Market research about the county’s economic prospects will now be available online through the Williamson County chamber of commerce.
Williamson Inc. will present the research on Wednesday morning at Outlook Williamson, the chamber’s annual economic summit.
More than 400 people have already registered for Outlook Williamson, but participants still can register on the day of the event.
Outlook Williamson will take place from 7:30 a.m. to 11:30 a.m. at Liberty Hall in the Factory at Franklin. The event costs $85 for chamber members and $100 for non-members.
The new research includes insights about demographics, real estate, workforce characteristics and quality of life.
Williamson Inc. gathered data from professional associations, research firms as well as federal, state and local governments. The chamber plans to update the website as it gathers new market research.
The chamber reports that businesses hoping to grow should have plenty of options in Williamson County. Brentwood and Franklin have about 1.5 million square feet of vacant commercial real estate, and the county has about an 11 percent vacancy rate for commercial real estate.
The research shows that while the cost of housing is creeping up, the Nashville area still has a low cost of living compared to other large cities like Philadelphia, Chicago and San Francisco.
In fact, many Williamson County residents come from those types of cities. Los Angeles, Phoenix and Chicago were the cities with the highest number of people migrating to Williamson County. About 58 percent of Williamson County residents were born outside of Tennessee.
About 28,000 people from Williamson County commute to Nashville every day for work, and about 27,000 people from Nashville commute to Williamson County.
In addition to the market research, the chamber also plans to present the results from a March 2019 survey about the business climate in Williamson County. That survey covers how business in Williamson County perceive the economic environment.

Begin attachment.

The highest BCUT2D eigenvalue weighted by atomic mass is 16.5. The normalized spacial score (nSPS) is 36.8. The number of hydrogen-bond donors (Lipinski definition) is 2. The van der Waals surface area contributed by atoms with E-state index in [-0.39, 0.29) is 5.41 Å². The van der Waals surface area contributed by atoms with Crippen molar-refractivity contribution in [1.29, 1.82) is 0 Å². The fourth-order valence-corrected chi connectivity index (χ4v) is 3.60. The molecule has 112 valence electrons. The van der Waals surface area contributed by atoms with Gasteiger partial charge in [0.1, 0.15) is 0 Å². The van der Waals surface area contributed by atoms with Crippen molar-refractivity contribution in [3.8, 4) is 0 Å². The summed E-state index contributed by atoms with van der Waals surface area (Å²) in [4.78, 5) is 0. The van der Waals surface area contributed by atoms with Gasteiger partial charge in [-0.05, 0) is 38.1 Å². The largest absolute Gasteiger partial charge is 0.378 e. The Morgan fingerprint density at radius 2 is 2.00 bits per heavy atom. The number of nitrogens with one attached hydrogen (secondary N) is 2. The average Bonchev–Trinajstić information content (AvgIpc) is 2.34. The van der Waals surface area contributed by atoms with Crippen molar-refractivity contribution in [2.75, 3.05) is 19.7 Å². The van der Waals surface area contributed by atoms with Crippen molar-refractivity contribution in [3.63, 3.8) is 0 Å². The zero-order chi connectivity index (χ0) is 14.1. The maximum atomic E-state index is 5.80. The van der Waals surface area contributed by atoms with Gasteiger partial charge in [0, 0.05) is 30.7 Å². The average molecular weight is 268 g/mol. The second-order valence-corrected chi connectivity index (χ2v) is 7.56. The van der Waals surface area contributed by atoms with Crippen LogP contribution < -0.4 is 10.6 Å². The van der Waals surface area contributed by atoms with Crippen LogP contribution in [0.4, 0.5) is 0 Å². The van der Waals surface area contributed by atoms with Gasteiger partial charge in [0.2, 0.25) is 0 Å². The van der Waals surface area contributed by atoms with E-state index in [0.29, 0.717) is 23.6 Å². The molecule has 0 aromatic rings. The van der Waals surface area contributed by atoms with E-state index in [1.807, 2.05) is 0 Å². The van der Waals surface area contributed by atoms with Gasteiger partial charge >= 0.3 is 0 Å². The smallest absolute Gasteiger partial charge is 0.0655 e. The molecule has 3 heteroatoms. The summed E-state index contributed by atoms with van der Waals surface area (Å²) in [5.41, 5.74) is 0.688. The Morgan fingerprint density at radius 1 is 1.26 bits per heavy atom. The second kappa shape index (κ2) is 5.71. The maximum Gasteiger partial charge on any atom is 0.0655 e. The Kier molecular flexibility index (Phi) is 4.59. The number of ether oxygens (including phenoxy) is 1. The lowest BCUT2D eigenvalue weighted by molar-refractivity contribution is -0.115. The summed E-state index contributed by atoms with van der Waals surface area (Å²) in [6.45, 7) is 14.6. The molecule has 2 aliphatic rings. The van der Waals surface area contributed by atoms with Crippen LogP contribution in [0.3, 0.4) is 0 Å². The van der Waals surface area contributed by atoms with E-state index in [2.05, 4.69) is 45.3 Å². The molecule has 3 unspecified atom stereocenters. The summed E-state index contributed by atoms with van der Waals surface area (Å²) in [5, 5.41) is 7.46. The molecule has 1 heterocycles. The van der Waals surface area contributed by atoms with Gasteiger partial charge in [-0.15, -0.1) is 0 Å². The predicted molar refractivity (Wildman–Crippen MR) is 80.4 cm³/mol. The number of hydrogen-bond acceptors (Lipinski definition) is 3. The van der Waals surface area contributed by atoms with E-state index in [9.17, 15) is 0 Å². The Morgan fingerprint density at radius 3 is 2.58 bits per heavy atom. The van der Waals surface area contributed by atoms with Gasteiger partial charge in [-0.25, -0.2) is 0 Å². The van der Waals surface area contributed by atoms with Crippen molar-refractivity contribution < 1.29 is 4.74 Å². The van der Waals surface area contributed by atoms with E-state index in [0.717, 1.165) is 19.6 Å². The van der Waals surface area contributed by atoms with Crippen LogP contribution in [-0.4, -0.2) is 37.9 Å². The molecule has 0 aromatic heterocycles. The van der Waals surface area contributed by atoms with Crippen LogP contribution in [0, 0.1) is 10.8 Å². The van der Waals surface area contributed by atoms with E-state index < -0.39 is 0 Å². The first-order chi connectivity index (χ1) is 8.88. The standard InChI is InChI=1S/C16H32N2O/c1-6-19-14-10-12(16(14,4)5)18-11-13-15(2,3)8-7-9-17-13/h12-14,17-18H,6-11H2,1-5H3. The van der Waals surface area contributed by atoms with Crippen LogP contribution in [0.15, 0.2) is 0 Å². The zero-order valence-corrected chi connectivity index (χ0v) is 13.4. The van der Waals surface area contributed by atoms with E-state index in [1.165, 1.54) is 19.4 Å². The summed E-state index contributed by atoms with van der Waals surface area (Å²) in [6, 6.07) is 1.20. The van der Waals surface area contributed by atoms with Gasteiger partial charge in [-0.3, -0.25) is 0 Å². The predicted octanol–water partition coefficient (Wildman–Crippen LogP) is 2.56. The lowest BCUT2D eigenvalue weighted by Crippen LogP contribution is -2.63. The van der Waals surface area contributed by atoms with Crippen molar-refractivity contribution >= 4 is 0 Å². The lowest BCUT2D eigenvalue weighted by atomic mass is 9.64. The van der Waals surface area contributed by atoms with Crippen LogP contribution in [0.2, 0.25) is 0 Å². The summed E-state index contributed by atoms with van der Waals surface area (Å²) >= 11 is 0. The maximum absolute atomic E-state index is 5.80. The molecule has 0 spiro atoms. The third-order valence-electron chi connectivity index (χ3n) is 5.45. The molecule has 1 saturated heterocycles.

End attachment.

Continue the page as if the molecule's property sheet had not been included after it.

The Nashville Area Metropolitan Planning Organization predicts that Williamson County’s population will grow by more than 140 percent between 2006 and 2035. The number of jobs in Williamson County is expected to grow even faster.
That kind of rapid growth presents the county with lots of opportunities, but also challenges. The summit includes three sessions about how the county can make the most of its opportunities and overcome the challenges associated with growth.
Doug Kreulen, the CEO of the Nashville Airport Authority, is scheduled to talk about opportunities with rapid growth.
Jam Stewart, vice president of corporate affairs with Mars Petcare, will talk about why Williamson County is a good bet for businesses.
The event will also include a panel with three local real estate developers. Williamson Inc.’s Chief Economic Development Officer Elizabeth McCreary will moderate a discussion with SouthStar president Glenn McGehee, Boyle Investment partner Thomas McDaniel and MarketStreet Enterprises Development Director Dirk Melton.
“We’ll be able to give some insight into the trends we see in the market … and how those trends are influencing the type of development we’re doing,” McGehee said. “The big question in everybody’s mind is what’s happened in the urban core of downtown Nashville, versus the suburbs like Franklin or Brentwood. How do they vary and how are they the same? What does that type of development look like?”
McGehee said recently developers in Williamson County are focusing on building mixed use areas that have housing, retail and office spaces.
McGehee’s company SouthStar recently announced plans to build a large mixed use project in Cool Springs called Aureum. Melton’s company MarketStreet Enterprises announced plans to transform a large office building an accompanying property in Cool Springs into a mixed use development.